Nothing like coming back to blogging with a race recap, right? Right. Welp, let’s get to it then!
Last time I popped in (February – eek!), the first race on my 2013 calendar was the New Jersey half-marathon. While that’s still alive and well on my calendar, I was itching to get another 13.1 under my belt before then. While I scoured the Internet for something to fit the bill, everything before May seemed to fall on St. Patrick’s Day. Ick! While I loved racing on St. Paddy’s Day last year in D.C., I knew there was no way I could make that work this time around. I spent February 22-March 24 traveling each weekend or hosting friends and fam.
Visiting Karla in Iowa!
Anyway, after exhausting all my options for well-known races that weren’t too far away – let’s not forget that all the aforementioned travel plans left my bank account seriously drained – I started digging for smaller ones. Finally, halfmarathons.net found me a winner in the quaint little town of Brunswick, Maine!
“Maine? I’ve never been to Maine. Dustiiiiiiiiiin – want to go to Maine so I can run another half in April? I get to run on an airport runway and the medal looks like an airplane!!!”
Whip out my credit card and immediately register.
That’s how that conversation went. He thought the “running on an airport runway” thing was pretty cool, too.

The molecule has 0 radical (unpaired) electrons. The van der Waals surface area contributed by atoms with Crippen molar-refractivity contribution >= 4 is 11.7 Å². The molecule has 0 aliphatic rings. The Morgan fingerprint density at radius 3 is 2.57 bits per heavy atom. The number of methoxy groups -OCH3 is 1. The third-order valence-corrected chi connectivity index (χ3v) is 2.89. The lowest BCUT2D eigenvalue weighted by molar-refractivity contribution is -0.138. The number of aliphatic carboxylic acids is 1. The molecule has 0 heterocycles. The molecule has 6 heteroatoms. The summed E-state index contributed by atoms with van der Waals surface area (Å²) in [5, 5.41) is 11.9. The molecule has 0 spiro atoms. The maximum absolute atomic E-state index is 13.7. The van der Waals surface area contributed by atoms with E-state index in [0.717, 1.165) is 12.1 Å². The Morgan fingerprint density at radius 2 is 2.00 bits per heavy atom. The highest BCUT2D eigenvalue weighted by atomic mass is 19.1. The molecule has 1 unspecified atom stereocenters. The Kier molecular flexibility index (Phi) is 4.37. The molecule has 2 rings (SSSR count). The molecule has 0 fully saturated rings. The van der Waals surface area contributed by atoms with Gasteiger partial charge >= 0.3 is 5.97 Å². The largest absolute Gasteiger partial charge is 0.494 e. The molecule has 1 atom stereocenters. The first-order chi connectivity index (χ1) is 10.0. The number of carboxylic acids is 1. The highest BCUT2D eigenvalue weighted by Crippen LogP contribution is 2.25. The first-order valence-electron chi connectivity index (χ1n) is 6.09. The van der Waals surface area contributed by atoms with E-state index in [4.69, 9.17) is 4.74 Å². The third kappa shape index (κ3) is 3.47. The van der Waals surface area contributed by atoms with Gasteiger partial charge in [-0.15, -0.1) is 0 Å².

Now that I’ve run the race, let me tell you something: running on an airport runway in the beginning of April, after a brutally long winter, is not quite as cool as it sounds.
Scratch that. It’s cooler than it sounds. And when I say cooler, I’m talking in terms of temperatures. Translation: it was freaking freezing!
And holy wind, batman. Holy wind.
But let’s backup a smidge. Dustin and I took Friday off and made the 5.5-hour drive to Brunswick so we had plenty of time to pick up my bib, relax and explore. Turns out we needed all of five minutes for bib pickup. There wasn’t an expo, and we picked up at Maine Running Company – a great running store located right in the heart of town. After, we checked out the shops nearby and picked up dinner at Flipside, a local pizza joint with great reviews on Yelp.
The rest of the evening was uneventful, and pre-race rituals went smoother than ever. The start gun didn’t fire until 9:30am, so I even slept in until 7am! Around 8am, the rest of my cheering squad showed up!
My Aunt Sue, Uncle Dave, cousin Joclyn and her friend Quinn drove 2 hours Saturday morning to come watch me run and I could not be more grateful. I never asked them to do so, or even really brought up the race – my aunt saw I would be nearby on Facebook and shot me a few texts to confirm the whereabouts. They had never seen me run before, and I was so stoked every single time I spied them on the course.
Speaking of race support – I don’t know if it was because it was a small race, because it was cold or something else, but the spectators were basically nowhere to be seen. As an out and back course, there were multiple opportunities for crowds to be out, but they just weren’t there. Certain areas were blocked off strictly for runners, so obviously that lacked any cheerleaders, but when I saw my family, they were the only ones out there. While it made me feel extremely loved and even more energized to run a strong race, I couldn’t help but feel sad for the other runners on the course. I can’t say it enough – CROWD SUPPORT IS SUCH A BIG DEAL FOR RUNNERS. Even though we only see you two, three or four times on the course – and for about five seconds each time – knowing we’re going to see you soon is such a mental boost to keep moving. And once we actually see you, it’s like a smile is plastered all over your face for at least another mile and you sort of forget that you’re running. Sort of.